Athansios“Even though I was the elder brother, Dimitrios became a grandmaster before I did. I felt a bit jealous then because he had improved faster than me,” Athansios said with a laugh. “After all, chess is an antagonistic game. Maybe, at some moment, when I was much younger I had that feeling. But then I quickly realized that harbouring such feelings, doesn’t help at all. You have to learn from each other and try to become better,” he said.

Dimitrios became a Grandmaster aged 20, in 2003 after winning the last four rounds at the European Individual Championship in Silivri, Turkey thus gaining the grandmaster title in a single stroke.

“I had a great season that year, starting with the European championship where I won my GM title. This gave me a big boost as it released the pressure. My rating soon jumped to 2550,” Dimitrios said.

Athanasios became a grandmaster two years later at the age of 26. Interestingly, the two have contrasting playing styles. While Athansios prefers solid, positional play, Dimitrios is an aggressive player. “Our styles, which are a reflection of our individual characters, complement each other very well,” Dimitrios said.

Mastrovasilis brothers

The brothers travel to tournaments together

What about their future goals?

For Dimitrios, playing in tournaments like the FIDE World Cup remains a big target. “It’s really tough to qualify,” he said. Dimitrios has competed in the 2004 and 2017 editions of the tournament.

Athanasios is looking forward to the European team championship in October. In the long term, he wants to switch to coaching and train young talent.

“As a FIDE trainer, I am already coaching strong players including  Stavroula Tsolakidou, who is an IM and three times world girls champion (U14, U16 and U18). I am happy with the results so far. It gives me extra satisfaction and motivation to train youngsters in our era since we didn't have the same level of support.”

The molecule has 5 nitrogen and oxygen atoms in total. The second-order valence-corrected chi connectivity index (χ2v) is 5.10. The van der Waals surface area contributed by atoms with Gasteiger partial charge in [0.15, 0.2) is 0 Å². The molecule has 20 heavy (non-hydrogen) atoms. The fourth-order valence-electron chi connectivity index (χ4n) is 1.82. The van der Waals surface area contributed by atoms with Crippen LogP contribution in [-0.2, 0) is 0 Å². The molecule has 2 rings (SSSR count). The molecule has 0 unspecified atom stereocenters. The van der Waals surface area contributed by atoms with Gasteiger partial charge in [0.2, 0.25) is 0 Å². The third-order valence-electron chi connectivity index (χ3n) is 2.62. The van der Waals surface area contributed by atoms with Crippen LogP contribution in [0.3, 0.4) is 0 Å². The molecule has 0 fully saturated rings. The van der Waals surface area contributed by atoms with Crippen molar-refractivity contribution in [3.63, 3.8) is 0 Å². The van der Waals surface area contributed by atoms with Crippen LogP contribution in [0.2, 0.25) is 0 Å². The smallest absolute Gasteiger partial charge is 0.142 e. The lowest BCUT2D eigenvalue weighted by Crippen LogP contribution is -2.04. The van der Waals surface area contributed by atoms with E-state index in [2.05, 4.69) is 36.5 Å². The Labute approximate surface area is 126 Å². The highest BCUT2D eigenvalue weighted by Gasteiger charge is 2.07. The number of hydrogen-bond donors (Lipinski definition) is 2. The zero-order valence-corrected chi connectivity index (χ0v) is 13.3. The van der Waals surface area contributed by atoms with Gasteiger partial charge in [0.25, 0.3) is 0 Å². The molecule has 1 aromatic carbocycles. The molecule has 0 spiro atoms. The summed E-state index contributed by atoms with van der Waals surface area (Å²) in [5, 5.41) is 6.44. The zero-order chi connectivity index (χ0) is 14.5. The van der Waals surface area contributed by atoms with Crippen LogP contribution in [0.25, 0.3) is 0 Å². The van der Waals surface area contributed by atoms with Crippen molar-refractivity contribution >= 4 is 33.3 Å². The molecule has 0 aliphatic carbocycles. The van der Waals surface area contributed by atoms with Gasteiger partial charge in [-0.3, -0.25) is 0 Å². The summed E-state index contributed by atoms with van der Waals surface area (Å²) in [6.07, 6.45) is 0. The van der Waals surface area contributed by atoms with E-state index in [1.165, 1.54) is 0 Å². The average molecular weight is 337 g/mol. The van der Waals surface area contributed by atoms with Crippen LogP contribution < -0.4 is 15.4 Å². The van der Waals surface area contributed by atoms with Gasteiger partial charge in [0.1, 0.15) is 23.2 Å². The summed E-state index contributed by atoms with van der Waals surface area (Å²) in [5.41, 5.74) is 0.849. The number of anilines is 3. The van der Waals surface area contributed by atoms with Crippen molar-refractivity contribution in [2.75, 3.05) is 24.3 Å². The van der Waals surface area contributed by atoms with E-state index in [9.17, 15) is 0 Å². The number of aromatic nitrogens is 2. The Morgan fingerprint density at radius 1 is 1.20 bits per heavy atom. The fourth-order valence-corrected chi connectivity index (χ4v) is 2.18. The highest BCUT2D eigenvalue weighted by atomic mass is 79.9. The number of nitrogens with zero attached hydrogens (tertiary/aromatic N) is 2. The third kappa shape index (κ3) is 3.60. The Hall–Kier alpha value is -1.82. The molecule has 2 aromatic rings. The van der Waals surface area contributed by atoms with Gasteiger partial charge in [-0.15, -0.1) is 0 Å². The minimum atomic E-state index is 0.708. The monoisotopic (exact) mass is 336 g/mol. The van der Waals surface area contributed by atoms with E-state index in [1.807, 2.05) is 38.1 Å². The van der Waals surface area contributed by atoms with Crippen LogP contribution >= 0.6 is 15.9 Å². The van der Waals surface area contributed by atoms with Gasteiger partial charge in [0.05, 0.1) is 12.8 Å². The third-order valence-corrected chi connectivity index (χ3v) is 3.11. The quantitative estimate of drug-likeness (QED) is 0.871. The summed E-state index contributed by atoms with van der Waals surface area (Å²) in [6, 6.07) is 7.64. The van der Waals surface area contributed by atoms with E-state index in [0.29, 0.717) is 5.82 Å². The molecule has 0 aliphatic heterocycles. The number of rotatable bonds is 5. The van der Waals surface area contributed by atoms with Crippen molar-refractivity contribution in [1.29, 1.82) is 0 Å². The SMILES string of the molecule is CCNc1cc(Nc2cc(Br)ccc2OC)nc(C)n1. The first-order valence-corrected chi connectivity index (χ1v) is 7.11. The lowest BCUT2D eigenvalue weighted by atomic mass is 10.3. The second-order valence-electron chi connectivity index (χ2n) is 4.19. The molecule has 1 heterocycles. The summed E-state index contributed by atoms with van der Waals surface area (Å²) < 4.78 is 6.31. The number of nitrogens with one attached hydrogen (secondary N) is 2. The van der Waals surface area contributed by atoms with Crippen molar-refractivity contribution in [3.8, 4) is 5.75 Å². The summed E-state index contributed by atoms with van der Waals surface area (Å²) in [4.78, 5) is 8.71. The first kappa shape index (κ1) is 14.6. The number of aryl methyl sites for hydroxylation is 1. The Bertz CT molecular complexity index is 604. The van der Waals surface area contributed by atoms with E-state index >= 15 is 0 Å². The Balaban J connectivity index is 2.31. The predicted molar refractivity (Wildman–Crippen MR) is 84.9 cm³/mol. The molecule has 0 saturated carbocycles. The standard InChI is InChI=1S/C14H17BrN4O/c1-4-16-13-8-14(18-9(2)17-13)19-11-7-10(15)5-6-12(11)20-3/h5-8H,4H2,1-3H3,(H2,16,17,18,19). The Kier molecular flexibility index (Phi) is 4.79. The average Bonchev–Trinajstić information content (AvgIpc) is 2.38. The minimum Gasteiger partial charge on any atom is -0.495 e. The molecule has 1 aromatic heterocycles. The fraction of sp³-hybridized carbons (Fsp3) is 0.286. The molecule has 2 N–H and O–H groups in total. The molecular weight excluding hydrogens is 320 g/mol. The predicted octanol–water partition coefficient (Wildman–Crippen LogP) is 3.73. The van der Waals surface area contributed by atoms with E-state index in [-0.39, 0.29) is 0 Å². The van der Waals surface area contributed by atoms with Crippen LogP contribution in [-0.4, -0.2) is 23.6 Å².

But that’s for the future. For now, Athanasios and Dimtrios are planning to take a well-deserved summer break after a satisfying performance in the Francophone International tournament.

“First, we will go home and then with our family, visit some place close to the sea... to enjoy the waves and the sunshine,” Athanasios said.

Final standings (top 10)

Rk. Name Pts.
1 Flom Gabriel 7,5
2 Mastrovasilis Dimitrios 7,5
3 Ralison Milanto Harifidy 7,5
4 Bergez Luc 7,0
5 David Alberto 7,0
6 Mastrovasilis Athanasios 7,0
7 Macon Arthur 7,0
8 Chandesris Ludovic 7,0
9 Shirazi Kamran 6,5
10 Berend Elvira 6,5

 

All games

 

Photos: D. Khadilkar

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Dhananjay is a Paris based journalist and a chess enthusiast. While he enjoys playing the game, he is more fascinated by the drama and history associated with it.